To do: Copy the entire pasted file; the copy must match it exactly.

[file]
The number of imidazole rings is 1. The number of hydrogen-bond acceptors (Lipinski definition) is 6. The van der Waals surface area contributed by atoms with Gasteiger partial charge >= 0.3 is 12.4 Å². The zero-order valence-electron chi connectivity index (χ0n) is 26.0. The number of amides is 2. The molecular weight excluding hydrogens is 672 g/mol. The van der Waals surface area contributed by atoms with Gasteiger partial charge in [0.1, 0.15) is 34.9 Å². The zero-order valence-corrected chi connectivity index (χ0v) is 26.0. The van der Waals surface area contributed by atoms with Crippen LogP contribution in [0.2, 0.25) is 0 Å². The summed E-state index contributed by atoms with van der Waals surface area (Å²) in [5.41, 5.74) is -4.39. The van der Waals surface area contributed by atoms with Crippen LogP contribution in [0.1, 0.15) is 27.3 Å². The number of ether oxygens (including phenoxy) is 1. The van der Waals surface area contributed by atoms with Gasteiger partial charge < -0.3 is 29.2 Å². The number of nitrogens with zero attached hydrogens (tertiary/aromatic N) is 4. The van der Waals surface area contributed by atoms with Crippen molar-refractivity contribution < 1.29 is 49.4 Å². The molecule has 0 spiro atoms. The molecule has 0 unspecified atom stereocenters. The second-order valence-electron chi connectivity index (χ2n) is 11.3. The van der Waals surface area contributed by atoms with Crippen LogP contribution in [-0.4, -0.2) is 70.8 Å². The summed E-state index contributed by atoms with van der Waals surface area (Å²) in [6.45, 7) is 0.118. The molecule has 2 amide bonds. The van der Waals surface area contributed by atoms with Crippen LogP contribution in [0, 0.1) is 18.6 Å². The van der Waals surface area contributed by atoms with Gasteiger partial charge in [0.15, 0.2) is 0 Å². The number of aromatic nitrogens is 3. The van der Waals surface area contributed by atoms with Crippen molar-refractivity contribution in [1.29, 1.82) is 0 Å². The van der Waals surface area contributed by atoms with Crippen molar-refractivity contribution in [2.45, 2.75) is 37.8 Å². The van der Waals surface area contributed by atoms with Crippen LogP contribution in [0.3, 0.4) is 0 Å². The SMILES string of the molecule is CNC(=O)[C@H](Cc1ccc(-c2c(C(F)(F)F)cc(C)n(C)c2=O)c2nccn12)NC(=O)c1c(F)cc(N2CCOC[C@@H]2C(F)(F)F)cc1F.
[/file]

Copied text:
The number of imidazole rings is 1. The number of hydrogen-bond acceptors (Lipinski definition) is 6. The van der Waals surface area contributed by atoms with Gasteiger partial charge >= 0.3 is 12.4 Å². The zero-order valence-electron chi connectivity index (χ0n) is 26.0. The number of amides is 2. The molecular weight excluding hydrogens is 672 g/mol. The van der Waals surface area contributed by atoms with Gasteiger partial charge in [0.1, 0.15) is 34.9 Å². The zero-order valence-corrected chi connectivity index (χ0v) is 26.0. The van der Waals surface area contributed by atoms with Crippen LogP contribution in [0.2, 0.25) is 0 Å². The summed E-state index contributed by atoms with van der Waals surface area (Å²) in [5.41, 5.74) is -4.39. The van der Waals surface area contributed by atoms with Crippen LogP contribution in [0.1, 0.15) is 27.3 Å². The number of ether oxygens (including phenoxy) is 1. The van der Waals surface area contributed by atoms with Gasteiger partial charge < -0.3 is 29.2 Å². The number of nitrogens with zero attached hydrogens (tertiary/aromatic N) is 4. The van der Waals surface area contributed by atoms with Crippen molar-refractivity contribution < 1.29 is 49.4 Å². The molecule has 0 spiro atoms. The molecule has 0 unspecified atom stereocenters. The second-order valence-electron chi connectivity index (χ2n) is 11.3. The van der Waals surface area contributed by atoms with Crippen LogP contribution in [-0.4, -0.2) is 70.8 Å². The summed E-state index contributed by atoms with van der Waals surface area (Å²) in [6.45, 7) is 0.118. The molecule has 2 amide bonds. The van der Waals surface area contributed by atoms with Crippen LogP contribution in [0, 0.1) is 18.6 Å². The van der Waals surface area contributed by atoms with Gasteiger partial charge in [0.15, 0.2) is 0 Å². The number of aromatic nitrogens is 3. The van der Waals surface area contributed by atoms with Crippen molar-refractivity contribution in [1.29, 1.82) is 0 Å². The van der Waals surface area contributed by atoms with Crippen molar-refractivity contribution in [2.45, 2.75) is 37.8 Å². The van der Waals surface area contributed by atoms with Crippen LogP contribution in [0.3, 0.4) is 0 Å². The SMILES string of the molecule is CNC(=O)[C@H](Cc1ccc(-c2c(C(F)(F)F)cc(C)n(C)c2=O)c2nccn12)NC(=O)c1c(F)cc(N2CCOC[C@@H]2C(F)(F)F)cc1F.